More rights for life partners, but it still pays to protect yourself

Laura du Preez | 07 February 2022

Laura du Preez has been writing about personal finance topics for more than 20 years, including eight years as personal finance editor for two leading media houses. 

The Constitutional Court has ordered parliament to amend two laws to recognise the right of a surviving life partner in any relationship to inherit and claim maintenance after the other partner dies.

The court ruling late last year gave parliament 18 months to amend the Intestate Succession Act and the Maintenance of Surviving Spouses Act to ensure that a life partner in a permanent relationship can benefit from their partner’s estate, even if that partner fails to make a will or provide maintenance.

The case arose after Jane Bwanya challenged the constitutionality of the Intestate Succession Act and the Maintenance of Surviving Spouses Act for discriminating on the basis of marital status.

Bwanya and Anthony Ruch had been living together as a couple for two years, Ruch had proposed and the pair were making arrangements to marry when Ruch died unexpectedly in 2016.

As Ruch had not made a will, his estate was dealt with in terms of the Intestate Succession Act.

The Act provides for who will inherit when a person dies without a will, including, among others, for a surviving spouse. Read more: Who will inherit if I die without a will?

Although there is no definition of a spouse in the Act, the word spouse has always been interpreted in South African common law to have its usual meaning of a spouse in a marriage, which meant Bwanya could not inherit the home she and Ruch shared and his assets amounting to about R3 million.

Bwanya challenged the executor’s decision and the Constitutional Court’s decision on the matter will ultimately be to her benefit.  However, there are lessons to be learnt from the struggles Bwanya and others had in challenging the Acts in an attempt to maintain their lifestyles after losing their partners.

Smart About Money asked Louis van Vuren, CEO of the Fiduciary Institute of Southern Africa, more about what the judgment means for those who are in partnerships without being either married or in a civil union.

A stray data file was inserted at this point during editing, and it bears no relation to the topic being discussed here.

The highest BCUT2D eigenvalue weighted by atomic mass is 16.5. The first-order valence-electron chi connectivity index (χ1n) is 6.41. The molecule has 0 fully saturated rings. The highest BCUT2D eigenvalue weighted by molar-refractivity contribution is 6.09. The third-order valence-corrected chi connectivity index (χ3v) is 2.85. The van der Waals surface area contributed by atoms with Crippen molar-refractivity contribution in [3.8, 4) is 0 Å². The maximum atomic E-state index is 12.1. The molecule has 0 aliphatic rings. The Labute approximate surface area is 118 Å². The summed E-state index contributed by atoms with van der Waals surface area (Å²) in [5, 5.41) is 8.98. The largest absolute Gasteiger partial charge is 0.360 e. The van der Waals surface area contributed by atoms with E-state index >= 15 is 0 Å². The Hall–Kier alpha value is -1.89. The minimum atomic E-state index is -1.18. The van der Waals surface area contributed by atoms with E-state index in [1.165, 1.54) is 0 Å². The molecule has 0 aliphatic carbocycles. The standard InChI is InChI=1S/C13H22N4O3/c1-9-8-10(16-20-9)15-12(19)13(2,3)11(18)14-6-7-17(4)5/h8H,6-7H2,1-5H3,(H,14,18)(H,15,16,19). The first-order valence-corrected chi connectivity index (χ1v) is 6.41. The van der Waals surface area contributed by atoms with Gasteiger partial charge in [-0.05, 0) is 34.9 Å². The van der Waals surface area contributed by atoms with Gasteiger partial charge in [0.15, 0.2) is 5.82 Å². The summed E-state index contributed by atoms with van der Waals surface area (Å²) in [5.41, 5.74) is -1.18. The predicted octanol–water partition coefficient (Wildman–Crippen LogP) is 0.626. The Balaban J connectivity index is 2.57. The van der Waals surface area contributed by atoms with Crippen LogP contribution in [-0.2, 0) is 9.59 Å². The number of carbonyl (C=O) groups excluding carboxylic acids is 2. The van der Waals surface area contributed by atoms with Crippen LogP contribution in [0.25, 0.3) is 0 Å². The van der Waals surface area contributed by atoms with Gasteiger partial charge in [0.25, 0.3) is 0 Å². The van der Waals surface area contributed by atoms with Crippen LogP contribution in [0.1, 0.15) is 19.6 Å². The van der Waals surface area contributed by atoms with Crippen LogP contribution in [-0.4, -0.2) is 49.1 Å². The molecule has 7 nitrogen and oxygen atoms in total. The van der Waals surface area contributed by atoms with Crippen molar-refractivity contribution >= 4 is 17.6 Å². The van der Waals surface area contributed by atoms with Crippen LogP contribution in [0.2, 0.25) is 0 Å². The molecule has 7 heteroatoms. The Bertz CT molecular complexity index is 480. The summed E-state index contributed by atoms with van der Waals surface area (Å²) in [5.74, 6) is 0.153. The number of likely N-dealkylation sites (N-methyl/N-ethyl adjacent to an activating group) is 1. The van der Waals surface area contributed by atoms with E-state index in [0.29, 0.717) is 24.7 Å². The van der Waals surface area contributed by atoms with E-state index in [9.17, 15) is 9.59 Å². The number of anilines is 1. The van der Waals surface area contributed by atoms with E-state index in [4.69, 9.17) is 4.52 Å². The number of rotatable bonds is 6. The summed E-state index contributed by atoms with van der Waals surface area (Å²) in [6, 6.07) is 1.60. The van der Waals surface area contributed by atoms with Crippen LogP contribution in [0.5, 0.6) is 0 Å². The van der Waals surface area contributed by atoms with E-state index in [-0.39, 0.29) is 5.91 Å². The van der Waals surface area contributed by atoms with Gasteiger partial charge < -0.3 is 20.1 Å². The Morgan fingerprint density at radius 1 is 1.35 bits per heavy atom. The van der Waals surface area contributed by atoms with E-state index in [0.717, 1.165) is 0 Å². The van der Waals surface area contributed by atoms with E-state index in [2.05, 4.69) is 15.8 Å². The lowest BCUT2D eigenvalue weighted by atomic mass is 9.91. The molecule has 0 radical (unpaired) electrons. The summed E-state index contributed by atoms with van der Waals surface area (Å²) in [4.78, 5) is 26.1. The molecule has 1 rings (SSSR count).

Q: Why is this case important for South Africans?

A: There are more than three million South Africans in life partnerships and more than 75% of South Africans do not have a will. This means thousands of life partners could have potentially found themselves in similar situations to that of Jane Bwanya, and stand to benefit when the Acts are amended.

Q: The constitutionality of the Intestate Succession Act has been challenged before. What was the outcome of that case?

A: In 2006, the interpretation of the word “spouse” was challenged by the surviving life partner in a same-sex relationship on the grounds that it discriminated on the basis of sexual orientation. The man was set to lose the home he and his partner had shared to his partner’s parents.

In that case (Gory v Kolver NO), the Constitutional Court ordered that life partners in a same-sex relationship must be included as spouse in the Intestate Succession Act and will inherit when the life partner dies intestate. This did not apply to life partners in heterosexual relationships, because at the time the case was heard same-sex partners could not get married or formalise their relationship in any way.

Q: The Maintenance of Surviving Spouses Act was also challenged previously. What was the outcome of that case?

A: In 2005, the constitutionality of this Act was challenged in Volks NO v Robinson.

Ethel Robinson lived with Aaron Shandling for more than 15 years, but they never married. When Shandling died in 2001 he left Robinson R100 000, but the residue of his estate, some R240 000, was left to his adult children who had emigrated to the US.